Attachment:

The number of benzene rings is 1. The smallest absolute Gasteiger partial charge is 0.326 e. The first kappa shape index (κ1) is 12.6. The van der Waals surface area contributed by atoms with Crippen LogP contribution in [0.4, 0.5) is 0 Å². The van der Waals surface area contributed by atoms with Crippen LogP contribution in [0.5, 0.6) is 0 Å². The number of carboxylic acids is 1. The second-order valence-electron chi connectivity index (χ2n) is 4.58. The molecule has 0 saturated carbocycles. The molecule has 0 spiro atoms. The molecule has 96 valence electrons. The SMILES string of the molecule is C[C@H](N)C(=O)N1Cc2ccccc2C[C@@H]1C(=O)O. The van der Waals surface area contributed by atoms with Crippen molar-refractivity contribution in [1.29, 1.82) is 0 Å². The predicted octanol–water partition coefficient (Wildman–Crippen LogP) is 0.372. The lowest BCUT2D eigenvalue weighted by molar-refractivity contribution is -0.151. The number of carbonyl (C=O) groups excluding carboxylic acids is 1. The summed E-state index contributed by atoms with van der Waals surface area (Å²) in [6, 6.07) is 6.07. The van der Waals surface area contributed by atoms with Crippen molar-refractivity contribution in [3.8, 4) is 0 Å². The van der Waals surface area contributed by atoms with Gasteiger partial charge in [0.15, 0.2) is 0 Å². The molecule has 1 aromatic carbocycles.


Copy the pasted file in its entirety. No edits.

The number of benzene rings is 1. The smallest absolute Gasteiger partial charge is 0.326 e. The first kappa shape index (κ1) is 12.6. The van der Waals surface area contributed by atoms with Crippen LogP contribution in [0.4, 0.5) is 0 Å². The van der Waals surface area contributed by atoms with Crippen LogP contribution in [0.5, 0.6) is 0 Å². The number of carboxylic acids is 1. The second-order valence-electron chi connectivity index (χ2n) is 4.58. The molecule has 0 saturated carbocycles. The molecule has 0 spiro atoms. The molecule has 96 valence electrons. The SMILES string of the molecule is C[C@H](N)C(=O)N1Cc2ccccc2C[C@@H]1C(=O)O. The van der Waals surface area contributed by atoms with Crippen molar-refractivity contribution in [1.29, 1.82) is 0 Å². The predicted octanol–water partition coefficient (Wildman–Crippen LogP) is 0.372. The lowest BCUT2D eigenvalue weighted by molar-refractivity contribution is -0.151. The number of carbonyl (C=O) groups excluding carboxylic acids is 1. The summed E-state index contributed by atoms with van der Waals surface area (Å²) in [6, 6.07) is 6.07. The van der Waals surface area contributed by atoms with Crippen molar-refractivity contribution in [3.8, 4) is 0 Å². The van der Waals surface area contributed by atoms with Gasteiger partial charge in [0.15, 0.2) is 0 Å². The molecule has 1 aromatic carbocycles.